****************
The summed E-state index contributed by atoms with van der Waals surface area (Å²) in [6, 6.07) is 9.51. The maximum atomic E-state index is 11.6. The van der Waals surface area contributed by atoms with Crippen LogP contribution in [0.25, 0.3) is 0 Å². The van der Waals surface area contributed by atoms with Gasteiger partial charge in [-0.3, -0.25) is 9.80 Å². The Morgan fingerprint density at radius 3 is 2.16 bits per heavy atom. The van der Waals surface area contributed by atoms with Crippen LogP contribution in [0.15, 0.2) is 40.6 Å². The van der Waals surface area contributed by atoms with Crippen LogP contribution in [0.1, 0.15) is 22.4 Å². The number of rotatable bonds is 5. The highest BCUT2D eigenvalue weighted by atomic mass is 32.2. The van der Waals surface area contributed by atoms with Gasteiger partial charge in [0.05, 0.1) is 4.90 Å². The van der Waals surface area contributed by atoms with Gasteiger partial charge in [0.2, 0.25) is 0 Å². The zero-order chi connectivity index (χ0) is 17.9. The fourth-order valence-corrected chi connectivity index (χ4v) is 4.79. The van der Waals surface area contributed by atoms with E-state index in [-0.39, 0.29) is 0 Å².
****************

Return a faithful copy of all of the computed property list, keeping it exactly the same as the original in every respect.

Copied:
The summed E-state index contributed by atoms with van der Waals surface area (Å²) in [6, 6.07) is 9.51. The maximum atomic E-state index is 11.6. The van der Waals surface area contributed by atoms with Crippen LogP contribution in [0.25, 0.3) is 0 Å². The van der Waals surface area contributed by atoms with Gasteiger partial charge in [-0.3, -0.25) is 9.80 Å². The Morgan fingerprint density at radius 3 is 2.16 bits per heavy atom. The van der Waals surface area contributed by atoms with Crippen LogP contribution in [0.15, 0.2) is 40.6 Å². The van der Waals surface area contributed by atoms with Crippen LogP contribution in [0.1, 0.15) is 22.4 Å². The number of rotatable bonds is 5. The highest BCUT2D eigenvalue weighted by atomic mass is 32.2. The van der Waals surface area contributed by atoms with Gasteiger partial charge in [0.05, 0.1) is 4.90 Å². The van der Waals surface area contributed by atoms with Gasteiger partial charge in [0.2, 0.25) is 0 Å². The zero-order chi connectivity index (χ0) is 17.9. The fourth-order valence-corrected chi connectivity index (χ4v) is 4.79. The van der Waals surface area contributed by atoms with E-state index in [-0.39, 0.29) is 0 Å².